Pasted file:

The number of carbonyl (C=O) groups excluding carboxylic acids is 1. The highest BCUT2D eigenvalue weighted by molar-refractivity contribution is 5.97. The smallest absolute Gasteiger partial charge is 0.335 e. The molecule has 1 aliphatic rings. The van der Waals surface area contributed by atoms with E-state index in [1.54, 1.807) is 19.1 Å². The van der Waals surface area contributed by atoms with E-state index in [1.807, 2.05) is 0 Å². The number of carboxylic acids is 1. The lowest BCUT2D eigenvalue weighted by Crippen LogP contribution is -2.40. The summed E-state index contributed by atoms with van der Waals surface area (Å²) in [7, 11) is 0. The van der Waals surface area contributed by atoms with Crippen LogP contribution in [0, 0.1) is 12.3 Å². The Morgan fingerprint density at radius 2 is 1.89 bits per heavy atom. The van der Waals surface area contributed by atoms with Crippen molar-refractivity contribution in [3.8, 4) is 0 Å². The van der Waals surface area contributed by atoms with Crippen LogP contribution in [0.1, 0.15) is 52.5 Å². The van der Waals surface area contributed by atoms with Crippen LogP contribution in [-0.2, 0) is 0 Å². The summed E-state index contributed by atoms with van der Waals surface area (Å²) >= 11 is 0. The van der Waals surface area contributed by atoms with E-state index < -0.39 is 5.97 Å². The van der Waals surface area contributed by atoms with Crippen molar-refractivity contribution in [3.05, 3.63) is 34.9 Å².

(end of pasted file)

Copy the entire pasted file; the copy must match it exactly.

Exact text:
The number of carbonyl (C=O) groups excluding carboxylic acids is 1. The highest BCUT2D eigenvalue weighted by molar-refractivity contribution is 5.97. The smallest absolute Gasteiger partial charge is 0.335 e. The molecule has 1 aliphatic rings. The van der Waals surface area contributed by atoms with E-state index in [1.54, 1.807) is 19.1 Å². The van der Waals surface area contributed by atoms with E-state index in [1.807, 2.05) is 0 Å². The number of carboxylic acids is 1. The lowest BCUT2D eigenvalue weighted by Crippen LogP contribution is -2.40. The summed E-state index contributed by atoms with van der Waals surface area (Å²) in [7, 11) is 0. The van der Waals surface area contributed by atoms with Crippen LogP contribution in [0, 0.1) is 12.3 Å². The Morgan fingerprint density at radius 2 is 1.89 bits per heavy atom. The van der Waals surface area contributed by atoms with Crippen molar-refractivity contribution in [3.8, 4) is 0 Å². The van der Waals surface area contributed by atoms with Crippen LogP contribution in [0.1, 0.15) is 52.5 Å². The van der Waals surface area contributed by atoms with Crippen LogP contribution in [-0.2, 0) is 0 Å². The summed E-state index contributed by atoms with van der Waals surface area (Å²) >= 11 is 0. The van der Waals surface area contributed by atoms with E-state index < -0.39 is 5.97 Å². The van der Waals surface area contributed by atoms with Crippen molar-refractivity contribution in [3.05, 3.63) is 34.9 Å².